Several weeks ago, it might have been laughable to suggest that the Bears and Arizona Cardinals are two teams in pretty much the same mess. It is not the least bit funny now.
Both have lost five of their last six. The Cardinals have lost nine of their last 10 but they have had a victory more recently (last Sunday over Detroit) than the Bears, who have not won since Nov. 25. They were both 4-1 at one point.
The Cardinals have a miserable situation at quarterback where sixth-round rookie Ryan Lindley has yet to throw a touchdown pass in four starts and against six interceptions. The Bears have a situation at quarterback as well, where Jay Cutler has thrown more interceptions (three) than touchdown passes (two) in the last two games with the NFC North and playoffs at stake. In the six-game swoon, Cutler has thrown five touchdown passes vs. six interceptions.
It has been anything but all Cutler. Receivers also have dropped more TD passes than theyve caught and the offenses only two rushing touchdowns over the last six games came in that Nov. 25 win over Minnesota.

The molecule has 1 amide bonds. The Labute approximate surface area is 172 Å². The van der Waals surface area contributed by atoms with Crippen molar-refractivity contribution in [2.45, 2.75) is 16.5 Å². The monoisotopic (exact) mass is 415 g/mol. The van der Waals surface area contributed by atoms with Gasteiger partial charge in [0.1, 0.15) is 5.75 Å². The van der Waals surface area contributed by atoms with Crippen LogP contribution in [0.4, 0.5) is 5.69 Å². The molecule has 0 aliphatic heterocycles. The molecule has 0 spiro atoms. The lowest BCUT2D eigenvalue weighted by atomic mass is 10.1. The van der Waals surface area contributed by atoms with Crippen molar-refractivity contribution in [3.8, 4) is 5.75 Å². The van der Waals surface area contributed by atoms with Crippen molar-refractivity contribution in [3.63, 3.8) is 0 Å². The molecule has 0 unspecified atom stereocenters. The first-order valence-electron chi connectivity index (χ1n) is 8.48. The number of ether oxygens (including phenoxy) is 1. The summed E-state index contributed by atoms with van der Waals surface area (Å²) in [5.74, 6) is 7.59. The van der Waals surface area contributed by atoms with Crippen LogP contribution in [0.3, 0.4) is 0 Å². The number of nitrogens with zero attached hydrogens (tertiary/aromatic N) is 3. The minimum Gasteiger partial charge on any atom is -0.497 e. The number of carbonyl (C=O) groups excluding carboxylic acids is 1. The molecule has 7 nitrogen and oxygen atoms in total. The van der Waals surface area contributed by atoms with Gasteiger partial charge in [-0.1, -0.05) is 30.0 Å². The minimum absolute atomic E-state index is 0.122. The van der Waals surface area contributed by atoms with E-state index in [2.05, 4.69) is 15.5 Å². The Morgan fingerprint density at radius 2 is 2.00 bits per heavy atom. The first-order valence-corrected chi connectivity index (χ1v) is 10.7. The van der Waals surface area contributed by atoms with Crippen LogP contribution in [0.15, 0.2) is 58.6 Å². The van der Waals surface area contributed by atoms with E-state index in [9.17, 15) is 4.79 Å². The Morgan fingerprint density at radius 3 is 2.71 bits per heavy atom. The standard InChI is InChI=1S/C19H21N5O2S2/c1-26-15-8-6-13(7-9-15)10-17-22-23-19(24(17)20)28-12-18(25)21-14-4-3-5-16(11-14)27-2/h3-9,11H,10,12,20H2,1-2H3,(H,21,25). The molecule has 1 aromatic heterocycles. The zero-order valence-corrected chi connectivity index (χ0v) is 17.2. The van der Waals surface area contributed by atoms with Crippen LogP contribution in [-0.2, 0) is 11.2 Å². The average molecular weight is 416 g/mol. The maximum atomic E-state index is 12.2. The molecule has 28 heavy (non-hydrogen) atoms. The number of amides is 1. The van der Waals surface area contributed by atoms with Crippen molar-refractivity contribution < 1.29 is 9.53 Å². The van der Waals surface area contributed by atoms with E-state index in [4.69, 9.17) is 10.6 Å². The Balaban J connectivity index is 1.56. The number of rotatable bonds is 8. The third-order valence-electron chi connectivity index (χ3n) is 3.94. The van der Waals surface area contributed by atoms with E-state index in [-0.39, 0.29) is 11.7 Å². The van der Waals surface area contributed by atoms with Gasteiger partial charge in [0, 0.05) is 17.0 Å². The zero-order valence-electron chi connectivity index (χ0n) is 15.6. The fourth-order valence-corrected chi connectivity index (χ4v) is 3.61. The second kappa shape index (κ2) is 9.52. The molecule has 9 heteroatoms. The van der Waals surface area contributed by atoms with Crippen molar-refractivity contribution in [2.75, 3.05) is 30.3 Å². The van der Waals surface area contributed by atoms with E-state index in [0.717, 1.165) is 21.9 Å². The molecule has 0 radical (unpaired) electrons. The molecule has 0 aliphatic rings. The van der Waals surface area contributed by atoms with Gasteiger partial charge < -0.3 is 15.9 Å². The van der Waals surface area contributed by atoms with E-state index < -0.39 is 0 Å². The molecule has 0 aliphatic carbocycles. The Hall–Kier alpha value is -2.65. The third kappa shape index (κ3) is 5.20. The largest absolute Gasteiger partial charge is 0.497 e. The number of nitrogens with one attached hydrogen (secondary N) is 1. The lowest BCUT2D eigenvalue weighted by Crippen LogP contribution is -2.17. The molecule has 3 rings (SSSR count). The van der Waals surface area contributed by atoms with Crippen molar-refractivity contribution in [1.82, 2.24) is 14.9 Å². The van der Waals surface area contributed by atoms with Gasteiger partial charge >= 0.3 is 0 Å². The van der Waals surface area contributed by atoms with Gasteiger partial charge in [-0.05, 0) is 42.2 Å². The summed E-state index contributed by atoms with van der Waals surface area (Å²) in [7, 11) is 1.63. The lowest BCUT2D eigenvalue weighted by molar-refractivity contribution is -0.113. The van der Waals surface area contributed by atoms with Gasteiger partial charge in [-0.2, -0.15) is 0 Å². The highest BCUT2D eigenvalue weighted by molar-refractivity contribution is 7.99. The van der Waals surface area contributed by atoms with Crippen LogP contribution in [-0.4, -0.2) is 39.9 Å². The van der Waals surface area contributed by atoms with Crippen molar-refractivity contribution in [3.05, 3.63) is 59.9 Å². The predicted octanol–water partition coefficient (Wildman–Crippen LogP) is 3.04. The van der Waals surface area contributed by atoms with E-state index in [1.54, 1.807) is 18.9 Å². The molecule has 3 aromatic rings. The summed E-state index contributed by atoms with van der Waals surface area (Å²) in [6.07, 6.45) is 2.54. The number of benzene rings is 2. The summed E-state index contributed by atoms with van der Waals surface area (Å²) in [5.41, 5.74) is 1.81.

The point here is that Bears are every bit capable of losing the Arizona game with their offense, perhaps the summary irony of 2012 for a team that traded for a franchise wide receiver, drafted one in the second round and kept every key offensive piece in place.
This is how the Arizona game (and Bears record) looked to CSNChicago.com at what seems now like a very long time ago:
At Arizona Cardinals (8-8) Sun., Dec. 23, 3:15 p.m.
Analysis: Arizona reached .500 in 2011 but has done little in the offseason to get better and is converting to a 3-4. On offense neither Kevin Kolb nor John Skelton is enough to beat this Bears defense.
Result: W (11-4)
The good news for the Bears that Lindley is not enough to beat this Bears defense, either.
Bears 14 Cardinals 10